On Tuesday, I got rid of much of the scrap wood collection that has been accumulating in my basement, waiting to be disposed of. The total included:
- 2 milk crates full
- 2 buckets full
- a chopped-up hollowcore door that I had been using as a folding station atop my washer and dryer, but hasn’t worked for that since I moved the dryer to a different wall, so that said dryer can vent directly outdoors instead of through a long and twisting duct
- a couple thin long scraps from very beat-up CDX plywood
I brought them to the nearby recycling center. The municipality shreds the wood and uses it to line the “roads” through the dump for garbage trucks. Not a perfect recycling system, in that the wood doesn’t get perpetually reused, but it saves the municipality from purchasing gravel to line the paths.
I also brought them the old aluminum ductwork from the aforementioned dryer, miscellaneous pieces of iron, and an athletic shoe – all of which will be recycled in the more traditional sense.
I of course forgot to take a picture of the huge mass of stuff as I piled it outside my front door, which makes it a lot less satisfying, I’m sure, for you the reader. Trust me when I tell you that it pretty well filled my friend’s station wagon.
Of course, the irony of burning gas in order to bring something to the recycling center is not lost on me. I hope that I decreased the irony by combining the trip with a doctor’s visit and a run to the home center, where I returned a gasket that I ended up not using in the toilet installation, plus several gas pipe joints that I ended up not using when I moved the aforementioned dryer, and picked up 5 pounds of screws for a friend (the same one who lent me the station wagon). Given that I saved him a trip to the home center, I’m hoping it’s all a wash.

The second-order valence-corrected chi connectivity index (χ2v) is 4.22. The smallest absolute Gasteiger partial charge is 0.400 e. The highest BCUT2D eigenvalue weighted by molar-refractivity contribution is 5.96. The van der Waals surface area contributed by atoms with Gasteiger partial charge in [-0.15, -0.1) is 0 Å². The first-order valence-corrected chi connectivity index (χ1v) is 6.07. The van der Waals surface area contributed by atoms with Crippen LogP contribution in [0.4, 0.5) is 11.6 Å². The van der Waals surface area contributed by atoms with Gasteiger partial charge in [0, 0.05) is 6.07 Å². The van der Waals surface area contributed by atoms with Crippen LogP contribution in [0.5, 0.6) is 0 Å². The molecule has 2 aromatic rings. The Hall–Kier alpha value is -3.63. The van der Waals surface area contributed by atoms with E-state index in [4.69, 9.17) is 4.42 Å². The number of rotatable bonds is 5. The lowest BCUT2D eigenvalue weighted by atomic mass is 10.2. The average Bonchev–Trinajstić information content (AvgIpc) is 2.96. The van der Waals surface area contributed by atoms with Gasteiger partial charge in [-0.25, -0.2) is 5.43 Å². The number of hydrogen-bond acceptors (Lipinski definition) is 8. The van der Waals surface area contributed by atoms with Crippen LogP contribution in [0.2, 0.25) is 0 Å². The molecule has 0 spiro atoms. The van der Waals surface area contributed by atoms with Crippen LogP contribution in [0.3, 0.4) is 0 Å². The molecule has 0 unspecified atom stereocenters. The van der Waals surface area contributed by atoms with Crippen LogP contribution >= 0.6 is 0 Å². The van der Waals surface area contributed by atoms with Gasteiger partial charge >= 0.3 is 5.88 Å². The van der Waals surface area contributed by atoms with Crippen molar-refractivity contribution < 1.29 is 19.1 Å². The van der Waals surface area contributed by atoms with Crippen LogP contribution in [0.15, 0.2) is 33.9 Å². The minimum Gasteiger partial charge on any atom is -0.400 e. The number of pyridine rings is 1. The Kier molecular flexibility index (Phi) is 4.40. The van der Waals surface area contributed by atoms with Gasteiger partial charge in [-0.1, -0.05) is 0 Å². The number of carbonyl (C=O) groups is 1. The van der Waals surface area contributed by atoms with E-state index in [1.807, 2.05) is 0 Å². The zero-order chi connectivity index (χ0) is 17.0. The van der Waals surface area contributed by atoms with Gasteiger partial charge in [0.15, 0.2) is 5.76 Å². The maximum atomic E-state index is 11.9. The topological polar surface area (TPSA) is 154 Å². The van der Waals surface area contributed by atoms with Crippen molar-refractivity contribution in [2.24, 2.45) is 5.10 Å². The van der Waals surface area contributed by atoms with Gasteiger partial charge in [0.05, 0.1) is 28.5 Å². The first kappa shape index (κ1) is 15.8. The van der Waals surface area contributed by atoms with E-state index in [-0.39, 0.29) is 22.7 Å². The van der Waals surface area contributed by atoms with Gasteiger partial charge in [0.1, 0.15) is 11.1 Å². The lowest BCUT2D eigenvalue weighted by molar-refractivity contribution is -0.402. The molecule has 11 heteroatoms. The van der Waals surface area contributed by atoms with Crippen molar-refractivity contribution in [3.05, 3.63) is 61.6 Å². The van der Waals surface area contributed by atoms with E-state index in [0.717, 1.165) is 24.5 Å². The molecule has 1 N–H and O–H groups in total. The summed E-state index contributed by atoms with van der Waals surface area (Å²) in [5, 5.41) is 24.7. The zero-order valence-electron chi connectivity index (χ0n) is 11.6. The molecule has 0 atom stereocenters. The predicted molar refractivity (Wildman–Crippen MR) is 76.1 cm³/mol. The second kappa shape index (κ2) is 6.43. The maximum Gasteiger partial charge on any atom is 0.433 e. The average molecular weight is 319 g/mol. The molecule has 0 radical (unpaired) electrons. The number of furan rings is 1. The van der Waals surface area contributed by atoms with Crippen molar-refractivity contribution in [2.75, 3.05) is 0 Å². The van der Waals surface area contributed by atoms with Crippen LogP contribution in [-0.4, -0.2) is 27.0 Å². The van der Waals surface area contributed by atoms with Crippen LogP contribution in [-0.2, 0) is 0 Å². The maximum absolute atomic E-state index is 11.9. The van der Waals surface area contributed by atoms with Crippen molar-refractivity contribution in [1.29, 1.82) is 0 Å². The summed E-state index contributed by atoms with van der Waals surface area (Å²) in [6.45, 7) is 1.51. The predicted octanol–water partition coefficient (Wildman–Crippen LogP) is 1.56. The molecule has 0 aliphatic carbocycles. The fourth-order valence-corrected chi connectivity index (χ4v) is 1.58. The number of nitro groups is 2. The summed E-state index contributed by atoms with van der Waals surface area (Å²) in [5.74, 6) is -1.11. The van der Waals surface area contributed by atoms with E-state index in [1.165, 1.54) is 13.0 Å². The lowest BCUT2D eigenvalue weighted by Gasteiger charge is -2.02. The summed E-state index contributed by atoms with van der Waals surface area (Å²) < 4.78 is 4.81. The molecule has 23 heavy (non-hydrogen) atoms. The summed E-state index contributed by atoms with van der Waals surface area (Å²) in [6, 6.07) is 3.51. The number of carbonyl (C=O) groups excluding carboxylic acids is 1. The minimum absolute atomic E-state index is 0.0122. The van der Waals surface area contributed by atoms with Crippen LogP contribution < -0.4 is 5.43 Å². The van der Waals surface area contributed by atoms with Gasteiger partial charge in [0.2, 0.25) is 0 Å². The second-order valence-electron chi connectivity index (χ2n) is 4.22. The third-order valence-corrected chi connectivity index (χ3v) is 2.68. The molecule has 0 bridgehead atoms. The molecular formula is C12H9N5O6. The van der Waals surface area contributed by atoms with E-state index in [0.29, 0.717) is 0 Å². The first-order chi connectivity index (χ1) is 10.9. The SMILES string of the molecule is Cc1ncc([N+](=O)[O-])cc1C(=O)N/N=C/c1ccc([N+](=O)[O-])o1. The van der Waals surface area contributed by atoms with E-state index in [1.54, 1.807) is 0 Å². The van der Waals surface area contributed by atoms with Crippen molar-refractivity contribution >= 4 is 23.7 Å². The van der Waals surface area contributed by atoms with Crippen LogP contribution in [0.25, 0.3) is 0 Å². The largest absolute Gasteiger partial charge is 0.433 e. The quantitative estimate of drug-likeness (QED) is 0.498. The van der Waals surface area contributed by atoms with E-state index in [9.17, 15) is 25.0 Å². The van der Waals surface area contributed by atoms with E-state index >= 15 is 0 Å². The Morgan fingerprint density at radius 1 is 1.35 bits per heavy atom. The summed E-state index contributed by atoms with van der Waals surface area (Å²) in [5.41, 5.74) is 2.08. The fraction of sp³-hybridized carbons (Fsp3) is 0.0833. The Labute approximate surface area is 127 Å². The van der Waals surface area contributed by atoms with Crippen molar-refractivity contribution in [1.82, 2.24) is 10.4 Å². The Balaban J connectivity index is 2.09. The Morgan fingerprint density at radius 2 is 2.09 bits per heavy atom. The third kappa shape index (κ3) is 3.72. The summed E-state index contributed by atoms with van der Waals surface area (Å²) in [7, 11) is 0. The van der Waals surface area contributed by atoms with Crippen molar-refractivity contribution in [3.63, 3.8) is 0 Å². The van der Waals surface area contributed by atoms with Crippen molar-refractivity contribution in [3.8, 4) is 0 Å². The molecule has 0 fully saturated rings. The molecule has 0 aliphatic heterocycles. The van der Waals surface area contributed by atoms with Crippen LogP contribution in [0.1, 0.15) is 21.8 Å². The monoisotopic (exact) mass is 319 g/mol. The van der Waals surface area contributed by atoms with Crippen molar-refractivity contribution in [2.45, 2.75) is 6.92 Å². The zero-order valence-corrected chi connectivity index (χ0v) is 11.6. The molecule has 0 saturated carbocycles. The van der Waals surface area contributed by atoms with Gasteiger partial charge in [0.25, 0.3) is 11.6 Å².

My basement is looking a little tidier than before the recycling trip, but it didn’t make as dramatic of an impact as I’d hoped, largely because the milk crates and buckets of wood had all been stashed under the utility sink and couldn’t be seen unless one looked for them. The biggest improvement is that I can now get to my bike trailer without having to move the copped-up hollow-core door.
Of course, there will inevitably be more scrapwood where that came from. I’ve been working on building a bike ramp to the basement, finishing some trimwork, nice-ing up a cabinet and building cat furniture. So the entire pieces of wood that I currently have in a corner against the wall (all of which were rescued from other people’s demolition projects) will be transformed partly into usable objects and partly into buckets of scrapwood. Once I go through all the wood that I have right now, I may have to call a sabbatical on carpentry.